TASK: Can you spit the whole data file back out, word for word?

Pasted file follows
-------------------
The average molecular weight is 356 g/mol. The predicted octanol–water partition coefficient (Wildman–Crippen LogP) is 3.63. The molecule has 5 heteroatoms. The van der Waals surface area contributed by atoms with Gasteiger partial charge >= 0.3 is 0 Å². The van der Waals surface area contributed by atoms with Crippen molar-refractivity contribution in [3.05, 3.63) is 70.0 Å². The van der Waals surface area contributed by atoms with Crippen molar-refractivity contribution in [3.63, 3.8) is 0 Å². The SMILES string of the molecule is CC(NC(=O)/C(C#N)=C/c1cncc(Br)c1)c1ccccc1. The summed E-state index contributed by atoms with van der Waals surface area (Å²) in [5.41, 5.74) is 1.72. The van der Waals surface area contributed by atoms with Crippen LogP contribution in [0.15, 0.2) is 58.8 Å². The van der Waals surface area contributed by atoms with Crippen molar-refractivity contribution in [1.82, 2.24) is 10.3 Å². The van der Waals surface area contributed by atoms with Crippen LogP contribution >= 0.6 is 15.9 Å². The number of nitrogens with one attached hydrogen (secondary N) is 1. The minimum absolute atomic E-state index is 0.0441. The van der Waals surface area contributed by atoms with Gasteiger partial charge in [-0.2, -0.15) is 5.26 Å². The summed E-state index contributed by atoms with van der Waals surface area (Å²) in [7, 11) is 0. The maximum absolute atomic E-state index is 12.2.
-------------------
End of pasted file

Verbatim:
The average molecular weight is 356 g/mol. The predicted octanol–water partition coefficient (Wildman–Crippen LogP) is 3.63. The molecule has 5 heteroatoms. The van der Waals surface area contributed by atoms with Gasteiger partial charge >= 0.3 is 0 Å². The van der Waals surface area contributed by atoms with Crippen molar-refractivity contribution in [3.05, 3.63) is 70.0 Å². The van der Waals surface area contributed by atoms with Crippen molar-refractivity contribution in [3.63, 3.8) is 0 Å². The SMILES string of the molecule is CC(NC(=O)/C(C#N)=C/c1cncc(Br)c1)c1ccccc1. The summed E-state index contributed by atoms with van der Waals surface area (Å²) in [5.41, 5.74) is 1.72. The van der Waals surface area contributed by atoms with Crippen LogP contribution in [0.15, 0.2) is 58.8 Å². The van der Waals surface area contributed by atoms with Crippen molar-refractivity contribution in [1.82, 2.24) is 10.3 Å². The van der Waals surface area contributed by atoms with Crippen LogP contribution >= 0.6 is 15.9 Å². The number of nitrogens with one attached hydrogen (secondary N) is 1. The minimum absolute atomic E-state index is 0.0441. The van der Waals surface area contributed by atoms with Gasteiger partial charge in [-0.2, -0.15) is 5.26 Å². The summed E-state index contributed by atoms with van der Waals surface area (Å²) in [7, 11) is 0. The maximum absolute atomic E-state index is 12.2.